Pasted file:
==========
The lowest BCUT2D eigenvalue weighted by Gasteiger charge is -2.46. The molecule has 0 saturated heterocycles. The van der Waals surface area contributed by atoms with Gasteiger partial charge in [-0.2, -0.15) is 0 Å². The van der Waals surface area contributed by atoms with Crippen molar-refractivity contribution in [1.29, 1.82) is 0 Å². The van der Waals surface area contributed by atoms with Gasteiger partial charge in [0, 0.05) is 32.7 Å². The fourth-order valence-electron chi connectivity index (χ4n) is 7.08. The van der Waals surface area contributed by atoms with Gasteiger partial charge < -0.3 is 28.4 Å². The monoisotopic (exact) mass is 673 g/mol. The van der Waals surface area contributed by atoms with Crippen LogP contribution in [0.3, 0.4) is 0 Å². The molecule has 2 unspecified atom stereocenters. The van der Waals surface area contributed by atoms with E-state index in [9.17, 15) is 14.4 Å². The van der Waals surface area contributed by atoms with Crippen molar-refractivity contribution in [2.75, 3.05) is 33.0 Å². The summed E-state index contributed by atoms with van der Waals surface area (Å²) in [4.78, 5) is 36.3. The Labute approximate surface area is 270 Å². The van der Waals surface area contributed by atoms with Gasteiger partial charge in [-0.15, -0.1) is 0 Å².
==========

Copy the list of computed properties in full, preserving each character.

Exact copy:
The lowest BCUT2D eigenvalue weighted by Gasteiger charge is -2.46. The molecule has 0 saturated heterocycles. The van der Waals surface area contributed by atoms with Gasteiger partial charge in [-0.2, -0.15) is 0 Å². The van der Waals surface area contributed by atoms with Crippen molar-refractivity contribution in [1.29, 1.82) is 0 Å². The van der Waals surface area contributed by atoms with Gasteiger partial charge in [0, 0.05) is 32.7 Å². The fourth-order valence-electron chi connectivity index (χ4n) is 7.08. The van der Waals surface area contributed by atoms with Gasteiger partial charge < -0.3 is 28.4 Å². The monoisotopic (exact) mass is 673 g/mol. The van der Waals surface area contributed by atoms with Crippen LogP contribution in [0.3, 0.4) is 0 Å². The molecule has 2 unspecified atom stereocenters. The van der Waals surface area contributed by atoms with E-state index in [9.17, 15) is 14.4 Å². The van der Waals surface area contributed by atoms with Crippen molar-refractivity contribution in [2.75, 3.05) is 33.0 Å². The summed E-state index contributed by atoms with van der Waals surface area (Å²) in [4.78, 5) is 36.3. The Labute approximate surface area is 270 Å². The van der Waals surface area contributed by atoms with Gasteiger partial charge in [-0.15, -0.1) is 0 Å².